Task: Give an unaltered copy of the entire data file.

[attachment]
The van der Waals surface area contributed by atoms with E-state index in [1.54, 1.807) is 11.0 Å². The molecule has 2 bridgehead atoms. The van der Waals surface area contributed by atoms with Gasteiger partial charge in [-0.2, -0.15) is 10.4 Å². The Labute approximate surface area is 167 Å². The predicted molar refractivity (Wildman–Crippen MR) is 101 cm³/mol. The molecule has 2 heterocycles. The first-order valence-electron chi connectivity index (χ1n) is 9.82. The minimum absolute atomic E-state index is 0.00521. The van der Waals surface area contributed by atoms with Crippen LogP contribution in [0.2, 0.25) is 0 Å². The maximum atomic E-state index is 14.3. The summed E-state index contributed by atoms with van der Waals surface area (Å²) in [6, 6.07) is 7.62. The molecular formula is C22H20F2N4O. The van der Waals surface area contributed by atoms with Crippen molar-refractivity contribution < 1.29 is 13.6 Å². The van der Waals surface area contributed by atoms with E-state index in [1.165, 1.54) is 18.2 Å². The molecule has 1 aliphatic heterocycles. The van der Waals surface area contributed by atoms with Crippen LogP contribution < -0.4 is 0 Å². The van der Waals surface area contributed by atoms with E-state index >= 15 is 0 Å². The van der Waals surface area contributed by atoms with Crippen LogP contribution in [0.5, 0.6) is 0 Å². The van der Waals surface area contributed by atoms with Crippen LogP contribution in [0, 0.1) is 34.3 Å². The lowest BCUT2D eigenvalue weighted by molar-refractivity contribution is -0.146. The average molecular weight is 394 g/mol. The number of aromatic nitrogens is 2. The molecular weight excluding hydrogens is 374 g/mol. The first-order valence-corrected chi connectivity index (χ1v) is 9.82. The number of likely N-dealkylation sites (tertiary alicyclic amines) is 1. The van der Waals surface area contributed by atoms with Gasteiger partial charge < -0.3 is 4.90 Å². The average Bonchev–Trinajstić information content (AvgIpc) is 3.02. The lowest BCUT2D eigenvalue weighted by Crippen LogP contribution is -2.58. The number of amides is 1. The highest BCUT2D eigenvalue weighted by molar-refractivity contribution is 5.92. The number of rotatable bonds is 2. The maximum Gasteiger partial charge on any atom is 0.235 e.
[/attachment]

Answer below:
The van der Waals surface area contributed by atoms with E-state index in [1.54, 1.807) is 11.0 Å². The molecule has 2 bridgehead atoms. The van der Waals surface area contributed by atoms with Gasteiger partial charge in [-0.2, -0.15) is 10.4 Å². The Labute approximate surface area is 167 Å². The predicted molar refractivity (Wildman–Crippen MR) is 101 cm³/mol. The molecule has 2 heterocycles. The first-order valence-electron chi connectivity index (χ1n) is 9.82. The minimum absolute atomic E-state index is 0.00521. The van der Waals surface area contributed by atoms with Crippen LogP contribution in [0.2, 0.25) is 0 Å². The maximum atomic E-state index is 14.3. The summed E-state index contributed by atoms with van der Waals surface area (Å²) in [6, 6.07) is 7.62. The molecular formula is C22H20F2N4O. The van der Waals surface area contributed by atoms with Crippen molar-refractivity contribution < 1.29 is 13.6 Å². The van der Waals surface area contributed by atoms with E-state index in [1.165, 1.54) is 18.2 Å². The molecule has 1 aliphatic heterocycles. The van der Waals surface area contributed by atoms with Crippen LogP contribution < -0.4 is 0 Å². The van der Waals surface area contributed by atoms with E-state index >= 15 is 0 Å². The van der Waals surface area contributed by atoms with Crippen LogP contribution in [0.5, 0.6) is 0 Å². The van der Waals surface area contributed by atoms with Crippen LogP contribution in [0, 0.1) is 34.3 Å². The lowest BCUT2D eigenvalue weighted by molar-refractivity contribution is -0.146. The average molecular weight is 394 g/mol. The number of aromatic nitrogens is 2. The molecular weight excluding hydrogens is 374 g/mol. The first-order valence-corrected chi connectivity index (χ1v) is 9.82. The number of likely N-dealkylation sites (tertiary alicyclic amines) is 1. The van der Waals surface area contributed by atoms with Gasteiger partial charge < -0.3 is 4.90 Å². The average Bonchev–Trinajstić information content (AvgIpc) is 3.02. The lowest BCUT2D eigenvalue weighted by Crippen LogP contribution is -2.58. The number of amides is 1. The highest BCUT2D eigenvalue weighted by molar-refractivity contribution is 5.92. The number of rotatable bonds is 2. The maximum Gasteiger partial charge on any atom is 0.235 e.